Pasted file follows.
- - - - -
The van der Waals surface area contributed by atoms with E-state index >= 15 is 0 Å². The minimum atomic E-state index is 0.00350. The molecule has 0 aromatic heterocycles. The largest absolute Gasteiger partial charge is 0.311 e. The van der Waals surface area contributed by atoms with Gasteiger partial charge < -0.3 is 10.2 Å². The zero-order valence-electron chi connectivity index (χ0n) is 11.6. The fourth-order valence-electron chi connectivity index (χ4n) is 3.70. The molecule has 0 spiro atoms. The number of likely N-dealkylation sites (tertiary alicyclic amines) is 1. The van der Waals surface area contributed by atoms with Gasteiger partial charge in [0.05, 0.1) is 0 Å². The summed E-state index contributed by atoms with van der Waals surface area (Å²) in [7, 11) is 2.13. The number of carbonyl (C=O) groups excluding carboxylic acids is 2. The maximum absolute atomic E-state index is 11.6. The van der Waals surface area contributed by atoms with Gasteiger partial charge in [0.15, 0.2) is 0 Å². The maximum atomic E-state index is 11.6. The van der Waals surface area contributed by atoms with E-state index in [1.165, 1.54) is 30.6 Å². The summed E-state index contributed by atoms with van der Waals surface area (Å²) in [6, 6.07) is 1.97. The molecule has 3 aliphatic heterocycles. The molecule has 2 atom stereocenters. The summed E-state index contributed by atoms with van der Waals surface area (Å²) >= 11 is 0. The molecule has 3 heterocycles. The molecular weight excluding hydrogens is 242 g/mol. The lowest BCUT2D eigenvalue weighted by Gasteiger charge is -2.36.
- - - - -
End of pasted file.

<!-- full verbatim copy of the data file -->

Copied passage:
The van der Waals surface area contributed by atoms with E-state index >= 15 is 0 Å². The minimum atomic E-state index is 0.00350. The molecule has 0 aromatic heterocycles. The largest absolute Gasteiger partial charge is 0.311 e. The van der Waals surface area contributed by atoms with Gasteiger partial charge < -0.3 is 10.2 Å². The zero-order valence-electron chi connectivity index (χ0n) is 11.6. The fourth-order valence-electron chi connectivity index (χ4n) is 3.70. The molecule has 0 spiro atoms. The number of likely N-dealkylation sites (tertiary alicyclic amines) is 1. The van der Waals surface area contributed by atoms with Gasteiger partial charge in [0.05, 0.1) is 0 Å². The summed E-state index contributed by atoms with van der Waals surface area (Å²) in [7, 11) is 2.13. The number of carbonyl (C=O) groups excluding carboxylic acids is 2. The maximum absolute atomic E-state index is 11.6. The van der Waals surface area contributed by atoms with Gasteiger partial charge in [0.15, 0.2) is 0 Å². The maximum atomic E-state index is 11.6. The van der Waals surface area contributed by atoms with E-state index in [1.165, 1.54) is 30.6 Å². The summed E-state index contributed by atoms with van der Waals surface area (Å²) in [6, 6.07) is 1.97. The molecule has 3 aliphatic heterocycles. The molecule has 2 atom stereocenters. The summed E-state index contributed by atoms with van der Waals surface area (Å²) >= 11 is 0. The molecule has 3 heterocycles. The molecular weight excluding hydrogens is 242 g/mol. The lowest BCUT2D eigenvalue weighted by Gasteiger charge is -2.36.